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Sheryl Sandberg's Book Offers Little for Working Moms

Sheryl Sandberg’s new book is a useful guide for becoming the next Sheryl Sandberg. What about the rest of us?
Sheryl Sandberg's Book Offers Little for Working Moms
Photograph by Bryan Smith/ZUMA

In 2003 two professors at Columbia Business School and New York University gave their students a case study to test attitudes about gender in the workplace. Half the students got the real-life story of Heidi Roizen, who became a successful venture capitalist by using “her outgoing personality and … vast personal and professional network.” The other half received exactly the same study, but with one vital difference: The name Heidi was changed to Howard.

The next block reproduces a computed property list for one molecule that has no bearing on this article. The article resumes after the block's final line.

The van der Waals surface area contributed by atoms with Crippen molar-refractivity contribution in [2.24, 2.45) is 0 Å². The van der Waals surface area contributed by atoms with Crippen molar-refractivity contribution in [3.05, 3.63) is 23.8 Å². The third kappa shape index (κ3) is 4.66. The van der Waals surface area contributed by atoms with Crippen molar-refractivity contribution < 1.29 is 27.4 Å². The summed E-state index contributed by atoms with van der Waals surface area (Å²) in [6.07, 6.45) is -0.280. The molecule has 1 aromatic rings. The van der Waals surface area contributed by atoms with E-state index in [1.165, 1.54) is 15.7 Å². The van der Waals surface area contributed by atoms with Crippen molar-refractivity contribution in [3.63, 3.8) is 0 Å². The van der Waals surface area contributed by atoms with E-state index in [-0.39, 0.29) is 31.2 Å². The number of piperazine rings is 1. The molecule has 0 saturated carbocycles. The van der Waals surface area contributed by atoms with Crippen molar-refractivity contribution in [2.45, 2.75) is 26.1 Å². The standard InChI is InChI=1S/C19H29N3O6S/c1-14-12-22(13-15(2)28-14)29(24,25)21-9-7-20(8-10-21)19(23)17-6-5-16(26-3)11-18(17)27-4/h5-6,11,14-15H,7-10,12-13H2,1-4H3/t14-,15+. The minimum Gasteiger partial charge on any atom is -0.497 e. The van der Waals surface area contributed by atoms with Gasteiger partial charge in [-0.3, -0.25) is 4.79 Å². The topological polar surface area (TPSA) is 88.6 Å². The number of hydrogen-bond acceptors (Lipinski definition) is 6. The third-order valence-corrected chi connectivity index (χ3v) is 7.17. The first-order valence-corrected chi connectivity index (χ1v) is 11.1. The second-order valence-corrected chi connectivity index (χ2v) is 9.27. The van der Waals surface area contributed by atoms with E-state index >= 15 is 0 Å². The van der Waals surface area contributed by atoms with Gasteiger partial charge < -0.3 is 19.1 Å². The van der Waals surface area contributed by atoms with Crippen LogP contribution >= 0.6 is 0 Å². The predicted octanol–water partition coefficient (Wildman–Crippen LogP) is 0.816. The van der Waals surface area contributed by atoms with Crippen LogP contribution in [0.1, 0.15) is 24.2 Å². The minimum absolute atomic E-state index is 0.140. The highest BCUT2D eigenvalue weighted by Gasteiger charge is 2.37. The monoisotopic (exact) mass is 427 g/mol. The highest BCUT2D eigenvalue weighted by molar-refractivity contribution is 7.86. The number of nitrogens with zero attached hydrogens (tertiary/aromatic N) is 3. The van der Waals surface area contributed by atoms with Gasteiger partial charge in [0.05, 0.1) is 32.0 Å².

Both groups of students decided that Heidi and Howard were equally competent, but it turned out they liked Howard a whole lot better. Even though Heidi and Howard were the same person acting in the same way and getting the same results, Heidi was perceived as selfish and “not the type of person you would want to hire or work for.”